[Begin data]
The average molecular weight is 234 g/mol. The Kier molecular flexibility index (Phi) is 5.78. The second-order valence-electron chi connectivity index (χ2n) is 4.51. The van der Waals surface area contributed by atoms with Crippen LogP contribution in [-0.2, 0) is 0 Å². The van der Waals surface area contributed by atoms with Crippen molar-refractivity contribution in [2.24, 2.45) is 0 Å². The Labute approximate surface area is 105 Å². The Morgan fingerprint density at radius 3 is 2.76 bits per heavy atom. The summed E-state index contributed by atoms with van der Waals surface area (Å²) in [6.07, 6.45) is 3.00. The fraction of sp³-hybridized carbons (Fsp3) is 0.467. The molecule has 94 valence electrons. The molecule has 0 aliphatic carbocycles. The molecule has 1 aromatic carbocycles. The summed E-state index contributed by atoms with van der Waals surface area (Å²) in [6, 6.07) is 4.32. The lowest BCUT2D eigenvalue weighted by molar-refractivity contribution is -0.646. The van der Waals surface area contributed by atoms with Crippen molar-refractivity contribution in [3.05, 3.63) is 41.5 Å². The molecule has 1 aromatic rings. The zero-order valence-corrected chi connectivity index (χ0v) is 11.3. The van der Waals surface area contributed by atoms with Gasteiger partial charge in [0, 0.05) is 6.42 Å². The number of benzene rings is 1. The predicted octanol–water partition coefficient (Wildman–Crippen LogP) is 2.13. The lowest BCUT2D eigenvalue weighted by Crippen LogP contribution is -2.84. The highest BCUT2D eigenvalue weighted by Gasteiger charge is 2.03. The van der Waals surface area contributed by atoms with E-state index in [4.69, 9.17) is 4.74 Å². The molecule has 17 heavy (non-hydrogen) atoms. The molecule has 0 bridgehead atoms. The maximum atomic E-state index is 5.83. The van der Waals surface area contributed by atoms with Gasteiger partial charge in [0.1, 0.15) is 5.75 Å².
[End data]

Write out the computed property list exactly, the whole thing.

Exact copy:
The average molecular weight is 234 g/mol. The Kier molecular flexibility index (Phi) is 5.78. The second-order valence-electron chi connectivity index (χ2n) is 4.51. The van der Waals surface area contributed by atoms with Crippen LogP contribution in [-0.2, 0) is 0 Å². The van der Waals surface area contributed by atoms with Crippen molar-refractivity contribution in [2.24, 2.45) is 0 Å². The Labute approximate surface area is 105 Å². The Morgan fingerprint density at radius 3 is 2.76 bits per heavy atom. The summed E-state index contributed by atoms with van der Waals surface area (Å²) in [6.07, 6.45) is 3.00. The fraction of sp³-hybridized carbons (Fsp3) is 0.467. The molecule has 94 valence electrons. The molecule has 0 aliphatic carbocycles. The molecule has 1 aromatic carbocycles. The summed E-state index contributed by atoms with van der Waals surface area (Å²) in [6, 6.07) is 4.32. The lowest BCUT2D eigenvalue weighted by molar-refractivity contribution is -0.646. The van der Waals surface area contributed by atoms with Crippen molar-refractivity contribution in [3.05, 3.63) is 41.5 Å². The molecule has 1 aromatic rings. The zero-order valence-corrected chi connectivity index (χ0v) is 11.3. The van der Waals surface area contributed by atoms with Gasteiger partial charge in [0, 0.05) is 6.42 Å². The number of benzene rings is 1. The predicted octanol–water partition coefficient (Wildman–Crippen LogP) is 2.13. The lowest BCUT2D eigenvalue weighted by Crippen LogP contribution is -2.84. The highest BCUT2D eigenvalue weighted by Gasteiger charge is 2.03. The van der Waals surface area contributed by atoms with E-state index in [4.69, 9.17) is 4.74 Å². The molecule has 17 heavy (non-hydrogen) atoms. The molecule has 0 bridgehead atoms. The maximum atomic E-state index is 5.83. The van der Waals surface area contributed by atoms with Gasteiger partial charge in [0.1, 0.15) is 5.75 Å².